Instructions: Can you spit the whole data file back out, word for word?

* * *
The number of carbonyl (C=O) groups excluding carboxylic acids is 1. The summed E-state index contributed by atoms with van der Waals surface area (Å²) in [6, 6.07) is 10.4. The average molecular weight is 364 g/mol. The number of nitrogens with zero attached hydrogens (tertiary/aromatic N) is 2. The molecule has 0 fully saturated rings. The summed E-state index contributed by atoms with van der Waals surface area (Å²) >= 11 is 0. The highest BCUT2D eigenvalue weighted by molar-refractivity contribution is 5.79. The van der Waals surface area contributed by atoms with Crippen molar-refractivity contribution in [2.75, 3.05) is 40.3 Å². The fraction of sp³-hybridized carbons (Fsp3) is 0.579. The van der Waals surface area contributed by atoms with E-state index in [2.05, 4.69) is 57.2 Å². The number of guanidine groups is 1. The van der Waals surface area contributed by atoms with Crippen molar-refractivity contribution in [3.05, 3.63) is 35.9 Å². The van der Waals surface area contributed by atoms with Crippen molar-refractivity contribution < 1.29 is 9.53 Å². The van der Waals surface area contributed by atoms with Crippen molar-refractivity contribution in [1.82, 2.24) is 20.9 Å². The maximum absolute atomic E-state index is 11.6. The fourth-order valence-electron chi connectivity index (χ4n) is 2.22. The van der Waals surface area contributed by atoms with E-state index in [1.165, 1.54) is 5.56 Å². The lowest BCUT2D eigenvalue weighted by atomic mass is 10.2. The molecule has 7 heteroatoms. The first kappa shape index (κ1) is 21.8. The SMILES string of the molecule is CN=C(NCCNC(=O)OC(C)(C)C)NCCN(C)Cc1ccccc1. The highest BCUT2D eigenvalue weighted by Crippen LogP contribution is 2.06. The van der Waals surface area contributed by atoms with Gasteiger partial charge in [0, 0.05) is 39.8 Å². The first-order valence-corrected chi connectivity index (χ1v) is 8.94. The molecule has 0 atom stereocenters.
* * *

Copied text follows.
The number of carbonyl (C=O) groups excluding carboxylic acids is 1. The summed E-state index contributed by atoms with van der Waals surface area (Å²) in [6, 6.07) is 10.4. The average molecular weight is 364 g/mol. The number of nitrogens with zero attached hydrogens (tertiary/aromatic N) is 2. The molecule has 0 fully saturated rings. The summed E-state index contributed by atoms with van der Waals surface area (Å²) >= 11 is 0. The highest BCUT2D eigenvalue weighted by molar-refractivity contribution is 5.79. The van der Waals surface area contributed by atoms with Crippen molar-refractivity contribution in [2.75, 3.05) is 40.3 Å². The fraction of sp³-hybridized carbons (Fsp3) is 0.579. The van der Waals surface area contributed by atoms with E-state index in [2.05, 4.69) is 57.2 Å². The number of guanidine groups is 1. The van der Waals surface area contributed by atoms with Crippen molar-refractivity contribution in [3.05, 3.63) is 35.9 Å². The van der Waals surface area contributed by atoms with Crippen molar-refractivity contribution < 1.29 is 9.53 Å². The van der Waals surface area contributed by atoms with Crippen molar-refractivity contribution in [1.82, 2.24) is 20.9 Å². The maximum absolute atomic E-state index is 11.6. The fourth-order valence-electron chi connectivity index (χ4n) is 2.22. The van der Waals surface area contributed by atoms with E-state index in [1.165, 1.54) is 5.56 Å². The lowest BCUT2D eigenvalue weighted by atomic mass is 10.2. The molecule has 7 heteroatoms. The first kappa shape index (κ1) is 21.8. The SMILES string of the molecule is CN=C(NCCNC(=O)OC(C)(C)C)NCCN(C)Cc1ccccc1. The highest BCUT2D eigenvalue weighted by Crippen LogP contribution is 2.06. The van der Waals surface area contributed by atoms with Gasteiger partial charge in [0, 0.05) is 39.8 Å². The first-order valence-corrected chi connectivity index (χ1v) is 8.94. The molecule has 0 atom stereocenters.